Leen Helmink Antique Maps

Antique map of the World by Heinrich Bünting

Stock number: 18693

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Heinrich Bünting (biography)


Cosmographia Universalis

First Published

Magdeburg, 1581

This Edition



27.0 x 37.0 cms




"a favourite amongst collectors"

(Simon Dewez)


Paper slightly mellowed and margins frayed as usual. A very authentic collector's example, not bleached or washed. This is the rare second woodblock used for the map, used from 1595 onwards, when this different block was made. The main difference is that toponyms have been added in Europe and the Mediterranean Sea is now named. In 1650 a third and final woodblock was made.

The Mapping of the World

Heinrich Bünting, a theological commentator from Hanover, first published his Itinerarium in 1581. It is illustrated by several curious woodcut maps.

Bünting's book was reprinted at least ten times in several languages throughout the next seventy years. At least two further sets of blocks were produced, in addition to normal variations in the type occurring, as it was usually inset separately into the wood blocks.


Heinrich BUNTING
270 x 360 mm
First published in Itinerarium Sacrae Scripturae, Magdeburg, 1581.

Bünting's map charts a landmass named India Meridionalis (Southern Indies), which strikingly resembles Australia's west coast. Shown to be in roughly the correct position, its presence is thought by some to indicate the possible Portuguese knowledge of Australia prior to the Dutch discovery in 1606. Given the general inaccuracy of the rest of the map, such an assertion should be made with some caution.

The map is rather crudely drawn, most of the shapes of the continents being fairly rudimentary. Nevertheless, the map remains a favourite amongst collectors. An early representation of America is shown and the Caspian Sea is greatly exaggerated in size.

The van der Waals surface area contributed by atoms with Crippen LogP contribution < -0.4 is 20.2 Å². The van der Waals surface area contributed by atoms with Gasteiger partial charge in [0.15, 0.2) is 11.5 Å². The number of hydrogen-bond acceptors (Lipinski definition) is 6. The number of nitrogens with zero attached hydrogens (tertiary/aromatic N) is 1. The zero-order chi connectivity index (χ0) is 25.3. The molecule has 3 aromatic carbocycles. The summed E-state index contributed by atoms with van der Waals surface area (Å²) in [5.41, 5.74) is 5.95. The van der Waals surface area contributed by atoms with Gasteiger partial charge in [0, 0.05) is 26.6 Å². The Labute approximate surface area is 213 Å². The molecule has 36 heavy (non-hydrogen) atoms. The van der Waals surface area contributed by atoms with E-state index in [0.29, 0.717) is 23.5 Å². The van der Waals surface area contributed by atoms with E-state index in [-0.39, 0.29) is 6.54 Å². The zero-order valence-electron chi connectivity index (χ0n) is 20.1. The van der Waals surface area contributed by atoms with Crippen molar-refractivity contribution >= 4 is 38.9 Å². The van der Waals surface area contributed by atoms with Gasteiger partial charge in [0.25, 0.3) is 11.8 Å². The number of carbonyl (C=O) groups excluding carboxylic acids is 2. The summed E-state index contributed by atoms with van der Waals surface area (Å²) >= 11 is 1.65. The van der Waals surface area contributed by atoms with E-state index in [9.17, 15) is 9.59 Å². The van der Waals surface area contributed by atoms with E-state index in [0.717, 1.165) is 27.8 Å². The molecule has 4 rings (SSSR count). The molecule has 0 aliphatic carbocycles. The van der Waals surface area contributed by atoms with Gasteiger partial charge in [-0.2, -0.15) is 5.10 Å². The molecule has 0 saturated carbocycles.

The Mediterranean Sea is linked to the Black Sea by a waterway that extends all the way through Europe, presumably to the Arctic. Taprobana (Ceylon) is labelled but no landmass is charted. The seas are adorned with sea monsters and many major cities are indicated and named.

(Simon Dewez)

Heinrich Bünting (1545 – 1606)

Heinrich Bünting (1545 – 1606) was a Protestant pastor and theologian. He is best known for his book of woodcut maps titled Itinerarium Sacrae Scripturae (Travel book through Holy Scripture) first published in 1581.

Bünting was born in Hannover, Germany, in 1545. He studied theology at the University of Wittenberg graduating in 1569 and became a Protestant pastor in Lemgo. He was dismissed in 1575 and moved to Gronau an der Leine. In 1591 he was appointed superintendent in Goslar. When a dispute arose over his teachings in 1600 he was dismissed and retired from the ministry. He spent the rest of his life as a private citizen in Hannover.

His collection of woodcut maps, Itinerarium Sacrae Scripturae, first published in Magdeburg in 1581, was a very popular book in its day. It was reprinted and translated several times. The book provided the most complete summary of biblical geography available and described the Holy Land by following the travels of various notable people from the Old and New Testaments. In addition to conventional maps, the book also contained three figurative maps; the world depicted using a cloverleaf design thought to possibly represent the Trinity with Jerusalem in the center, Europe in the form of a crowned and robed woman, and Asia as the winged horse Pegasus.